A brouhaha between Azerbaijan and Armenia is threatening to hamper the operations of the Organization for Security and Cooperation in Europe in multiple member nations, including Tajikistan, Kyrgyzstan and Uzbekistan.
OSCE country mandates are the responsibility of the organization’s permanent council, which deals with all the OSCE day-to-day business and is comprised of representatives of all 57 member states. But as the OSCE told EurasiaNet.org “participating states have not yet reached consensus on extension of mandates of a number of OSCE field operations.”
“The Chairmanship continues to lead negotiations on this with the aim of early agreement,” an OSCE press officer said in an email
A source familiar with the situation has said the holdup is down to a battle of wills between Azerbaijan and Armenia over budgets for certain security-related programs. The standoff between the two foes has precipitated a veto from Armenia on the normally automatic extension of field office mandates.
The OSCE has said that its field operations will, this impasse notwithstanding, remain open and continue administrative and non-mandate-related work pending agreement on this issue.
Meanwhile, Moscow-based news website ferghana.ru has cited its own sources as saying the existing situation has had a negative impact of moods within the staff and fostered much disillusionment about the organization’s inability to fulfill its stated missions.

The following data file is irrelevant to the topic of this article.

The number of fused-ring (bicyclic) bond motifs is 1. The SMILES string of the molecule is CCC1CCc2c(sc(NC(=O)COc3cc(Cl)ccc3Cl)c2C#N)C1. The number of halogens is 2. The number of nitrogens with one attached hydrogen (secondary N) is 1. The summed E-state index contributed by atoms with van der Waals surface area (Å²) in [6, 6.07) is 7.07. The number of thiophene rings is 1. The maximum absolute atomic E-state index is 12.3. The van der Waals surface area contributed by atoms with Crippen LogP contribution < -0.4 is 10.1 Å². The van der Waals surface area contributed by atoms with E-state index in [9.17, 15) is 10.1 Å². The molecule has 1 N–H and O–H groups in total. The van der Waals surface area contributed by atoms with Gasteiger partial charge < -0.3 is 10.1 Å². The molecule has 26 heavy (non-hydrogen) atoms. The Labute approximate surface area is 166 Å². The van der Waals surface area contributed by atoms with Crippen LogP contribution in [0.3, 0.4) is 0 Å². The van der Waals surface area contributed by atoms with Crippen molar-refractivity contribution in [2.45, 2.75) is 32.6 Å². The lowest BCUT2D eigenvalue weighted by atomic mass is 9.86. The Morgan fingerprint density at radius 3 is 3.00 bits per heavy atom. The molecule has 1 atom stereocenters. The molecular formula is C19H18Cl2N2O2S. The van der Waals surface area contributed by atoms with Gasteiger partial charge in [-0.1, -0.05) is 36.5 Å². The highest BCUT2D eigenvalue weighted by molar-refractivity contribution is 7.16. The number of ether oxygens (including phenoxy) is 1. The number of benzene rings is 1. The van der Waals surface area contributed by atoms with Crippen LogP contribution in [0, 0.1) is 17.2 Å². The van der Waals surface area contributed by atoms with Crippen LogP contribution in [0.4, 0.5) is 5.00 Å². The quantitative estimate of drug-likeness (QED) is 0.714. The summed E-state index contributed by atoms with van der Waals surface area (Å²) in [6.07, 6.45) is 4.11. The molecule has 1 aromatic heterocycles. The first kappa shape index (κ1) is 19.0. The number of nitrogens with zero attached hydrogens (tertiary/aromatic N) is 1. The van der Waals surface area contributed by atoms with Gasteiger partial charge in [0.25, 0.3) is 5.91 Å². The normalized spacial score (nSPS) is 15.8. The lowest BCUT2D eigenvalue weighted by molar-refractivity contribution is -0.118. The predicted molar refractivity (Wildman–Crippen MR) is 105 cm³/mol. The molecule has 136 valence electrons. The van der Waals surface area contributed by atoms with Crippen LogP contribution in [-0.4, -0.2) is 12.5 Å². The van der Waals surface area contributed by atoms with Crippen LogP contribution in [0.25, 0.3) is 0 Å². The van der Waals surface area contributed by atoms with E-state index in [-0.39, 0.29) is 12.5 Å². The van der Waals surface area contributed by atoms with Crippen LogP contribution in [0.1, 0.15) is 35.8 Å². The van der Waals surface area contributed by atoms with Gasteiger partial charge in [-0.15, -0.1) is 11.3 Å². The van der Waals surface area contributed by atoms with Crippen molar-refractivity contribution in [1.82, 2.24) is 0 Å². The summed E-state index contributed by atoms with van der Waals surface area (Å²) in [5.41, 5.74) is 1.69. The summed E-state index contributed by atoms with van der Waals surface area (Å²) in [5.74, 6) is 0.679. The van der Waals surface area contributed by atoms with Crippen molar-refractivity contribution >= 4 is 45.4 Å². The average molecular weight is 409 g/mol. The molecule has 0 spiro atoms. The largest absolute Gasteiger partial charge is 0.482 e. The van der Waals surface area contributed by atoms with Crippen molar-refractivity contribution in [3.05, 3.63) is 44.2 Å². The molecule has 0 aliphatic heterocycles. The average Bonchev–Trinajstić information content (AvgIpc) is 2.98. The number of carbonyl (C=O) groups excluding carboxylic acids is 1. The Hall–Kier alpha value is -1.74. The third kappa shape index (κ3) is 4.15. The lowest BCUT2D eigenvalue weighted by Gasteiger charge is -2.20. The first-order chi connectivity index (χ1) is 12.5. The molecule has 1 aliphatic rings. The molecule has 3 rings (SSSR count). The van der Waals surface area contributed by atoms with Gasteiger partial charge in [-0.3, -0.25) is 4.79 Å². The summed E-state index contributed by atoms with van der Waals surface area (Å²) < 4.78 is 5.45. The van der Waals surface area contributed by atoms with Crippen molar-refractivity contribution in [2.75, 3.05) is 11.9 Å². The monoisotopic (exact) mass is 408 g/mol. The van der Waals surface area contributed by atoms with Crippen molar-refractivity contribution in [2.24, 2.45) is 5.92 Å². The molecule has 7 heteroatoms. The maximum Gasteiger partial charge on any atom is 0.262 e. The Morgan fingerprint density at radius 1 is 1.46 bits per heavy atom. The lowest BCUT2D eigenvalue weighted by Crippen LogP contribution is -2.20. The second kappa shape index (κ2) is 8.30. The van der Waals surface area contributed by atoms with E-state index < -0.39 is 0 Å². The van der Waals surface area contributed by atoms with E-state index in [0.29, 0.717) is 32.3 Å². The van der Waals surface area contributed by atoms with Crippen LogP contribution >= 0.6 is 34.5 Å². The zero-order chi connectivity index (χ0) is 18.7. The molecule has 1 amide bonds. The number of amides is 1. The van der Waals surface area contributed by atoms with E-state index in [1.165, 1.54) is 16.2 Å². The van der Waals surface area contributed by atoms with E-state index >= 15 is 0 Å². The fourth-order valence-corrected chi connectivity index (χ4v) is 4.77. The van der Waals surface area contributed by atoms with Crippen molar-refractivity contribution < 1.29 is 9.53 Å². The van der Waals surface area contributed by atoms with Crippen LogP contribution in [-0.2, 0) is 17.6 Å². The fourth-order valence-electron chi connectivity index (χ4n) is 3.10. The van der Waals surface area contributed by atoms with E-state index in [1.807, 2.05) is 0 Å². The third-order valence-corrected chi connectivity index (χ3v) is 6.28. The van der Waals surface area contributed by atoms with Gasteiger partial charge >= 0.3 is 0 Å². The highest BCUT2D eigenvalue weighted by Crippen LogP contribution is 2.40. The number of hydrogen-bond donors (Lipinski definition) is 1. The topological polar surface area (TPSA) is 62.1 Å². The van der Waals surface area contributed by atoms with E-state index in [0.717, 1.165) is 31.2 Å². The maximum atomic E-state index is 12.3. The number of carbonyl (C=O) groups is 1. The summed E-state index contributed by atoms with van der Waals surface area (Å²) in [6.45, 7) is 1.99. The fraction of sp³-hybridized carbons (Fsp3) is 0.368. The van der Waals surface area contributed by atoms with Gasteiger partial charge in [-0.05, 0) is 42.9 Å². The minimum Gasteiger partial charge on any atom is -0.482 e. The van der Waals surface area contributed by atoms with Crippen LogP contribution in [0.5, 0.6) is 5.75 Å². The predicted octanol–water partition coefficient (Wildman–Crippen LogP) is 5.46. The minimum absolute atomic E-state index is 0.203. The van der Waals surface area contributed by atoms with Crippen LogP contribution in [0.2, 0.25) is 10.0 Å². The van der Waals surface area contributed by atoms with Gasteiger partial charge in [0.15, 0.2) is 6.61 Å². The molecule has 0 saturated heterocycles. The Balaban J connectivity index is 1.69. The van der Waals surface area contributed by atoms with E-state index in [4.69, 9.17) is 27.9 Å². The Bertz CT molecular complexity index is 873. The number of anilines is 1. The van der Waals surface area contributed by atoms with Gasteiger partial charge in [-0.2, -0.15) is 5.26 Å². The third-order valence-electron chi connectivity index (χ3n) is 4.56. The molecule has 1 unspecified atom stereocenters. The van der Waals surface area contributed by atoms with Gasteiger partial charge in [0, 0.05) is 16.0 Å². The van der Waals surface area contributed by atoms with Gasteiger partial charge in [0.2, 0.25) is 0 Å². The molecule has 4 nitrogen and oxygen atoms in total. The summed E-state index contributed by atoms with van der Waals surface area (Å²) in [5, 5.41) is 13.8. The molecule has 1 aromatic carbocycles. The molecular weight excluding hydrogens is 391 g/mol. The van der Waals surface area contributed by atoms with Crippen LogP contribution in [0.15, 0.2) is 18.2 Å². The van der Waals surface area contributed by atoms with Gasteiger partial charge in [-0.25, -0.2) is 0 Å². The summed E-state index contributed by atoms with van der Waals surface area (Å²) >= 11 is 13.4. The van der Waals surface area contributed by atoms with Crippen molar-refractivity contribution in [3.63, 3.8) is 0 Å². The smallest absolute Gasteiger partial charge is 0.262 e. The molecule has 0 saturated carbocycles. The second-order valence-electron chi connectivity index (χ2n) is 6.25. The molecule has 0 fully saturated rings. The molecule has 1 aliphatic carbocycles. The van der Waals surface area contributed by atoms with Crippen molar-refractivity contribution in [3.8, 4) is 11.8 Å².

“There is growing disappointment over the nature and purpose of the OSCE, which is supposed to prevent conflicts and yet is powerless when it comes to pursuing consensus, even in such basic matters as the extension of mandates,” the source told the website.
The exodus of Tajikistan’s best minds has reached record levels, according to figures coming out of Russia.
In 2016, 14,000 Tajik family units filed residency applications withs Russia’s Interior Ministry under a state resettlement program designed for former citizens of the Soviet Union.
The number of applications marks a notable increase from 13,000 in 2015 and 10,000 in 2014.
Of those, in 2015, 1,200 families received residence permits, and that figure rose to 1,850 in 2016.
The Russian Interior Ministry’s representative for migration affairs in Tajikistan, Vladislav Makarevich, noted that preference is given to highly qualified applicants.
“First of all education and work experience are considered. Almost everybody who takes part in the program has higher or at least basic education. We are talking about medics, teachers, accountants, entrepreneurs,” Makarevich told Asia-Plus website.
Among all former Soviet nations, Tajikistan generates the greatest number of applications to relocate to Russia.
Russia’s gain naturally translates into Tajikistan’s loss, which continues in a climate of enduring economic stagnation to struggle in holding onto its qualified workforce.
Once families decided to relocate, the move is typically permanent.